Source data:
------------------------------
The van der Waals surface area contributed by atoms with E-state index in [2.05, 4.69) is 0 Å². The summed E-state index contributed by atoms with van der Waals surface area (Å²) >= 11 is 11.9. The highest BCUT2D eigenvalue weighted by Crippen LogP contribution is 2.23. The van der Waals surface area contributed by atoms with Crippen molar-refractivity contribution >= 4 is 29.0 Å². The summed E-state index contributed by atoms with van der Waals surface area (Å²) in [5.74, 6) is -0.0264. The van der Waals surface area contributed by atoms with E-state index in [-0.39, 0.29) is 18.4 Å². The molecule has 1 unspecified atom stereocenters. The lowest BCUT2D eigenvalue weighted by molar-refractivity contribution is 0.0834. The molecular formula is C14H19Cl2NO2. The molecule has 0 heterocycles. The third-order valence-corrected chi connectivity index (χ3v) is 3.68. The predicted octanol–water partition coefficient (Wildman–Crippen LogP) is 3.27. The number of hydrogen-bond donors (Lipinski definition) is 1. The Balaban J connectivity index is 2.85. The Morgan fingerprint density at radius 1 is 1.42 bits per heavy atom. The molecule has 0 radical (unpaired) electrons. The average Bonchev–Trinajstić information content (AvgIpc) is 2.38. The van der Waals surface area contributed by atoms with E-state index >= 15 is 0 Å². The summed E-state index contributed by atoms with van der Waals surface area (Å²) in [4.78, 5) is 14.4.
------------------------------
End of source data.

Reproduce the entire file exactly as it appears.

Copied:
The van der Waals surface area contributed by atoms with E-state index in [2.05, 4.69) is 0 Å². The summed E-state index contributed by atoms with van der Waals surface area (Å²) >= 11 is 11.9. The highest BCUT2D eigenvalue weighted by Crippen LogP contribution is 2.23. The van der Waals surface area contributed by atoms with Crippen molar-refractivity contribution >= 4 is 29.0 Å². The summed E-state index contributed by atoms with van der Waals surface area (Å²) in [5.74, 6) is -0.0264. The van der Waals surface area contributed by atoms with E-state index in [-0.39, 0.29) is 18.4 Å². The molecule has 1 unspecified atom stereocenters. The lowest BCUT2D eigenvalue weighted by molar-refractivity contribution is 0.0834. The molecular formula is C14H19Cl2NO2. The molecule has 0 heterocycles. The third-order valence-corrected chi connectivity index (χ3v) is 3.68. The predicted octanol–water partition coefficient (Wildman–Crippen LogP) is 3.27. The number of hydrogen-bond donors (Lipinski definition) is 1. The Balaban J connectivity index is 2.85. The Morgan fingerprint density at radius 1 is 1.42 bits per heavy atom. The molecule has 0 radical (unpaired) electrons. The average Bonchev–Trinajstić information content (AvgIpc) is 2.38. The van der Waals surface area contributed by atoms with E-state index >= 15 is 0 Å². The summed E-state index contributed by atoms with van der Waals surface area (Å²) in [4.78, 5) is 14.4.